U.S. gun control: Stiffer background checks, mental health treatment among new measures
Barack Obama wipes away tears, recalling victims of U.S. gun violence as new rules unveiled
President Barack Obama unveiled an array of measures on Tuesday tightening control and enforcement of firearms in the U.S., using his presidential powers in the absence of legal changes he implored Congress to pass.
- Barack Obama's gun control measures: What are they?
- Obama moves to tighten background checks
- Mass shootings in U.S.: Numbers can be deceiving
Obama accused the gun lobby of taking Congress hostage, but said "they cannot hold America hostage." He insisted it was possible to uphold the Second Amendment while doing something to tackle the frequency of mass shootings in the U.S. that he said had become "the new normal."
Obama wiped tears from his cheeks as he spoke emotionally about the victims of gun violence.
"This is not a plot to take away everybody's guns," Obama said in a ceremony in the East Room. "You pass a background check, you purchase a firearm. The problem is some gun sellers have been operating under a different set of rules."
Obama invoking Bush, Ronald Reagan, NRA to make case for tightened gun background checks. “We can ’t save everybody, but we can save some.”—@matt_kwong
At the centrepiece of Obama's plan is a more sweeping definition of gun dealers that the administration hopes will expand the number of sales subject to background checks. Under current law, only federally licensed gun dealers must conduct background checks on buyers.
But at gun shows, websites and flea markets, sellers often skirt that requirement by declining to register as licensed dealers. So new federal guidance from the Obama administration clarified that it applies to anyone "in the business" of selling firearms.
The White House also put sellers on notice that the administration planned to strengthen enforcement — including deploying 230 new examiners the FBI will hire to process background checks.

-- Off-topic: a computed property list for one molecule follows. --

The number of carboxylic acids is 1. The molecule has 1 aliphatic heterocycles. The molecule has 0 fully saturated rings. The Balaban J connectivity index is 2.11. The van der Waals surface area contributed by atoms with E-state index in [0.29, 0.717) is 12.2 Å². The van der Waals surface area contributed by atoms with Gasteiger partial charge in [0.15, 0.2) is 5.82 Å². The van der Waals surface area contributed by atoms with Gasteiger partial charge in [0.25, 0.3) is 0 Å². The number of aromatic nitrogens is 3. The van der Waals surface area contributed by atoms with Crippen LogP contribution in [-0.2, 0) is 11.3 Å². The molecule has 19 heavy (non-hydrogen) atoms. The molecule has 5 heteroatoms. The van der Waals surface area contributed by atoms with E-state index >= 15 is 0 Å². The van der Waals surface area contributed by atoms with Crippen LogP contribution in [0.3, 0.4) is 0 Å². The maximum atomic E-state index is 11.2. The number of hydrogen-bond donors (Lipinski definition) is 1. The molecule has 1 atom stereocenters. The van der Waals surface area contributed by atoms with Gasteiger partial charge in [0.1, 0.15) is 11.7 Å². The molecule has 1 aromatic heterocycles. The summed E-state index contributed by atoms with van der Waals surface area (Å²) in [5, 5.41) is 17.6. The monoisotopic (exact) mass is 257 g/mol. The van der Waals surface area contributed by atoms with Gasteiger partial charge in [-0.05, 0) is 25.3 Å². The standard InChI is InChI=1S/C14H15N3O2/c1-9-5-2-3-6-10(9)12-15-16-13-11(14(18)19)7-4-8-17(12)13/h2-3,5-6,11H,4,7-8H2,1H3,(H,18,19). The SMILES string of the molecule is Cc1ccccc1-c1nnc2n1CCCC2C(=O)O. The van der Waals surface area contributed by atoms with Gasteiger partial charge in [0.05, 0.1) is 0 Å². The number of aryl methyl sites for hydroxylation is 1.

NRA: 'Ripe for abuse'
The National Rifle Association said Obama's executive actions on gun control are "ripe for abuse" and lack seriousness.
The largest U.S. gun group is accusing Obama of political exploitation for announcing the steps in the last year of his presidency. Chris Cox, who runs the NRA's lobbying arm, said the actions wouldn't have prevented any of the mass shootings that Obama mentioned.
Cox said Obama is trying to distract from his lack of a strategy to prevent terrorist attacks in the U.S. He said Americans don't need any more "emotional, condescending lectures that are completely devoid of facts."
To lend a personal face to the issue, the White House assembled a cross-section of Americans whose lives were altered by the nation's most searing recent gun tragedies, including former Rep. Gabrielle Giffords and relatives of victims from Charleston, S.C., at Virginia Tech.
Mark Barden, whose son was shot to death at Sandy Hook Elementary School, introduced the president with a declaration that "we are better than this."
Barden's group was particularly appreciative of Obama's focus on getting people more access to mental health care. Expanded mental health treatment was among the measures the president announced Tuesday.
Obama challenged those in Congress who blame mass shooting on mental health to "put their money where their mouth is."
Earlier, invoking the words of Martin Luther King Jr., Obama said, "We need to feel the fierce urgency of now."
Texas Sen. Ted Cruz said Obama's measures aren't worth the paper they're written on.
Clinton, Sanders praise
During a campaign stop in Onawa, Iowa, the Republican presidential candidate repeated his promise to repeal all of Obama's executive actions, including the latest ones on guns.
"When you live by the pen, you die by the pen," Cruz said. And he added that his own pen "has an eraser on it."
Democratic presidential contender Hillary Clinton tweeted her thanks to the president. She called his executive actions "a crucial step forward on gun violence."
And she added that the next president "has to build on that progress--not rip it away."
Clinton's Democratic opponent, Vermont Sen. Bernie Sanders, also praised the president's actions.
Sanders says he'd continue Obama's actions if elected president.
Sanders accused Republicans of placing the interests of the National Rifle Association ahead of children and innocent Americans.
With files from CBC News